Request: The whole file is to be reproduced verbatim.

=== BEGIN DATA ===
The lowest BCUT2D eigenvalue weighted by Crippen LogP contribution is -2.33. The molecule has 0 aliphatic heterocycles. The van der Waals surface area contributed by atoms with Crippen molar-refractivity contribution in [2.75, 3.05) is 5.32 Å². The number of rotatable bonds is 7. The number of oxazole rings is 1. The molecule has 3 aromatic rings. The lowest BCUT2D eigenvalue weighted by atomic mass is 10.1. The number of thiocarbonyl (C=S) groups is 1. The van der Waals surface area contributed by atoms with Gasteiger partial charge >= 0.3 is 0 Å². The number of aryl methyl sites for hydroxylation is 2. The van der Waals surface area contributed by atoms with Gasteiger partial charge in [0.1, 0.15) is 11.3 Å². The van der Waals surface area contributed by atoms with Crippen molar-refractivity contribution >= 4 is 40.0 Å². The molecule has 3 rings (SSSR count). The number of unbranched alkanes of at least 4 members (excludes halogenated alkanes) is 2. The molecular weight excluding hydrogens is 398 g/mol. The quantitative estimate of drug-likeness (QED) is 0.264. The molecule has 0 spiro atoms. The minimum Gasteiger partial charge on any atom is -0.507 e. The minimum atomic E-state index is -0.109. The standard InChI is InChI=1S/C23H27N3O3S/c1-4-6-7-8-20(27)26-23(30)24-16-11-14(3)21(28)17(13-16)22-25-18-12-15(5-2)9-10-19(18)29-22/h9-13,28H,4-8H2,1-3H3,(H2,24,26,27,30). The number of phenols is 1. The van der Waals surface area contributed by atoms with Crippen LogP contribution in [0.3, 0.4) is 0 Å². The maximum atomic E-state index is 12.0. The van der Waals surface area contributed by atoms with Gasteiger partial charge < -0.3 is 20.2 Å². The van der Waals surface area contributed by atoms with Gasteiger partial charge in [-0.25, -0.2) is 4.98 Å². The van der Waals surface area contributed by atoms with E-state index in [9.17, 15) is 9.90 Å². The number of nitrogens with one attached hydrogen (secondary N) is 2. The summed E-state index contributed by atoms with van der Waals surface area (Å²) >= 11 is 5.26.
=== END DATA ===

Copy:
The lowest BCUT2D eigenvalue weighted by Crippen LogP contribution is -2.33. The molecule has 0 aliphatic heterocycles. The van der Waals surface area contributed by atoms with Crippen molar-refractivity contribution in [2.75, 3.05) is 5.32 Å². The number of rotatable bonds is 7. The number of oxazole rings is 1. The molecule has 3 aromatic rings. The lowest BCUT2D eigenvalue weighted by atomic mass is 10.1. The number of thiocarbonyl (C=S) groups is 1. The van der Waals surface area contributed by atoms with Gasteiger partial charge >= 0.3 is 0 Å². The number of aryl methyl sites for hydroxylation is 2. The van der Waals surface area contributed by atoms with Gasteiger partial charge in [0.1, 0.15) is 11.3 Å². The van der Waals surface area contributed by atoms with Crippen molar-refractivity contribution >= 4 is 40.0 Å². The molecule has 3 rings (SSSR count). The number of unbranched alkanes of at least 4 members (excludes halogenated alkanes) is 2. The molecular weight excluding hydrogens is 398 g/mol. The quantitative estimate of drug-likeness (QED) is 0.264. The molecule has 0 spiro atoms. The minimum Gasteiger partial charge on any atom is -0.507 e. The minimum atomic E-state index is -0.109. The standard InChI is InChI=1S/C23H27N3O3S/c1-4-6-7-8-20(27)26-23(30)24-16-11-14(3)21(28)17(13-16)22-25-18-12-15(5-2)9-10-19(18)29-22/h9-13,28H,4-8H2,1-3H3,(H2,24,26,27,30). The number of phenols is 1. The van der Waals surface area contributed by atoms with Crippen LogP contribution in [0.3, 0.4) is 0 Å². The maximum atomic E-state index is 12.0. The van der Waals surface area contributed by atoms with Gasteiger partial charge < -0.3 is 20.2 Å². The van der Waals surface area contributed by atoms with Gasteiger partial charge in [-0.25, -0.2) is 4.98 Å². The van der Waals surface area contributed by atoms with E-state index in [9.17, 15) is 9.90 Å². The number of nitrogens with one attached hydrogen (secondary N) is 2. The summed E-state index contributed by atoms with van der Waals surface area (Å²) >= 11 is 5.26.